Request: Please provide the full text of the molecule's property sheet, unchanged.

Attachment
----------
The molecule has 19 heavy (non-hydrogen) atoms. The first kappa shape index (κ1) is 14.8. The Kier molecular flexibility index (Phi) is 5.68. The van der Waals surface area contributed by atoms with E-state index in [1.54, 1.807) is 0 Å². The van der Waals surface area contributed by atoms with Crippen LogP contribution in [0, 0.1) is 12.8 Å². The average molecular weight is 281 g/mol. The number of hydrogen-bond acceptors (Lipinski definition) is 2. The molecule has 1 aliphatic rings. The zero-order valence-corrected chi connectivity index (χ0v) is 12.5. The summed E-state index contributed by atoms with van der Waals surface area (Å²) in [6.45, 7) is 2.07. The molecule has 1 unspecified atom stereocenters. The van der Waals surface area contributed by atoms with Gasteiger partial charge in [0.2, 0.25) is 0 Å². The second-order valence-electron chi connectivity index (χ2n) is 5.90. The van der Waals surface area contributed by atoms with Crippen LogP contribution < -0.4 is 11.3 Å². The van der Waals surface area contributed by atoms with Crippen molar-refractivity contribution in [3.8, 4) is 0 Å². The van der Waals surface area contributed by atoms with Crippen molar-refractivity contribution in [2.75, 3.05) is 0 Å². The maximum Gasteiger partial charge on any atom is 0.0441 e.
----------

The molecule has 19 heavy (non-hydrogen) atoms. The first kappa shape index (κ1) is 14.8. The Kier molecular flexibility index (Phi) is 5.68. The van der Waals surface area contributed by atoms with E-state index in [1.54, 1.807) is 0 Å². The van der Waals surface area contributed by atoms with Crippen LogP contribution in [0, 0.1) is 12.8 Å². The average molecular weight is 281 g/mol. The number of hydrogen-bond acceptors (Lipinski definition) is 2. The molecule has 1 aliphatic rings. The zero-order valence-corrected chi connectivity index (χ0v) is 12.5. The summed E-state index contributed by atoms with van der Waals surface area (Å²) in [6.45, 7) is 2.07. The molecule has 1 unspecified atom stereocenters. The van der Waals surface area contributed by atoms with Gasteiger partial charge in [0.2, 0.25) is 0 Å². The second-order valence-electron chi connectivity index (χ2n) is 5.90. The van der Waals surface area contributed by atoms with Crippen LogP contribution < -0.4 is 11.3 Å². The van der Waals surface area contributed by atoms with Crippen molar-refractivity contribution in [3.8, 4) is 0 Å². The van der Waals surface area contributed by atoms with Crippen molar-refractivity contribution in [2.75, 3.05) is 0 Å². The maximum Gasteiger partial charge on any atom is 0.0441 e.